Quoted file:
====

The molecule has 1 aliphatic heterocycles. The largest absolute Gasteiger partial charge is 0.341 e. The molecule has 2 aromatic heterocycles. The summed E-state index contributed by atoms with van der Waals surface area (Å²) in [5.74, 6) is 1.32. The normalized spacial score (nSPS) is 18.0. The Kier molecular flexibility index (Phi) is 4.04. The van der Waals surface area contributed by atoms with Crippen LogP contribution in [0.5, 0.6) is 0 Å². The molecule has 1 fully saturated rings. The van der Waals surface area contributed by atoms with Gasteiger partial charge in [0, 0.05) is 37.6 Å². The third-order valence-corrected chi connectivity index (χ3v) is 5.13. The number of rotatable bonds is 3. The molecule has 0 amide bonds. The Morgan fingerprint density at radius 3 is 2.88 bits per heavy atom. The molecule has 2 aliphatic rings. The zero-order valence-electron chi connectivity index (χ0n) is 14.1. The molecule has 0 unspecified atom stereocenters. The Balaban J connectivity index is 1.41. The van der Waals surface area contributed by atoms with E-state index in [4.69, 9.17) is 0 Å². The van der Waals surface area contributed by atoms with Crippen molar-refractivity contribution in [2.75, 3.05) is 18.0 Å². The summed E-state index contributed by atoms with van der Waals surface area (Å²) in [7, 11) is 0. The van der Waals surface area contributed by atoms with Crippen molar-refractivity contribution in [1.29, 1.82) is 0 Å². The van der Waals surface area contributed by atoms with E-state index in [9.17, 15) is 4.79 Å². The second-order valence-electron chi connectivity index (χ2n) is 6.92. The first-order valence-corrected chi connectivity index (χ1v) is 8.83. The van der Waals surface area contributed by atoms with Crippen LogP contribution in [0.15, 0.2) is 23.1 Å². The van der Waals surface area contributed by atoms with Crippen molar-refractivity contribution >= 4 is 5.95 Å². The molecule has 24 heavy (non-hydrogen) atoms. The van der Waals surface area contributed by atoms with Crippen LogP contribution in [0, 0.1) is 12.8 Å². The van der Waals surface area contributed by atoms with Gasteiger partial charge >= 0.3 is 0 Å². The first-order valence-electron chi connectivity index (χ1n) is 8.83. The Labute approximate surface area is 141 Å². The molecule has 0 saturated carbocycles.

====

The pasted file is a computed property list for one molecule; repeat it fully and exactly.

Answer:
The molecule has 1 aliphatic heterocycles. The largest absolute Gasteiger partial charge is 0.341 e. The molecule has 2 aromatic heterocycles. The summed E-state index contributed by atoms with van der Waals surface area (Å²) in [5.74, 6) is 1.32. The normalized spacial score (nSPS) is 18.0. The Kier molecular flexibility index (Phi) is 4.04. The van der Waals surface area contributed by atoms with Crippen LogP contribution in [0.5, 0.6) is 0 Å². The molecule has 1 fully saturated rings. The van der Waals surface area contributed by atoms with Gasteiger partial charge in [0, 0.05) is 37.6 Å². The third-order valence-corrected chi connectivity index (χ3v) is 5.13. The number of rotatable bonds is 3. The molecule has 0 amide bonds. The Morgan fingerprint density at radius 3 is 2.88 bits per heavy atom. The molecule has 2 aliphatic rings. The zero-order valence-electron chi connectivity index (χ0n) is 14.1. The molecule has 0 unspecified atom stereocenters. The Balaban J connectivity index is 1.41. The van der Waals surface area contributed by atoms with E-state index in [4.69, 9.17) is 0 Å². The van der Waals surface area contributed by atoms with Crippen molar-refractivity contribution in [2.75, 3.05) is 18.0 Å². The summed E-state index contributed by atoms with van der Waals surface area (Å²) in [7, 11) is 0. The van der Waals surface area contributed by atoms with Crippen molar-refractivity contribution in [1.29, 1.82) is 0 Å². The van der Waals surface area contributed by atoms with E-state index in [9.17, 15) is 4.79 Å². The second-order valence-electron chi connectivity index (χ2n) is 6.92. The first-order valence-corrected chi connectivity index (χ1v) is 8.83. The van der Waals surface area contributed by atoms with Crippen LogP contribution in [0.15, 0.2) is 23.1 Å². The van der Waals surface area contributed by atoms with Crippen molar-refractivity contribution >= 4 is 5.95 Å². The molecule has 24 heavy (non-hydrogen) atoms. The van der Waals surface area contributed by atoms with Crippen LogP contribution in [0, 0.1) is 12.8 Å². The van der Waals surface area contributed by atoms with Gasteiger partial charge >= 0.3 is 0 Å². The first-order valence-electron chi connectivity index (χ1n) is 8.83. The Labute approximate surface area is 141 Å². The molecule has 0 saturated carbocycles.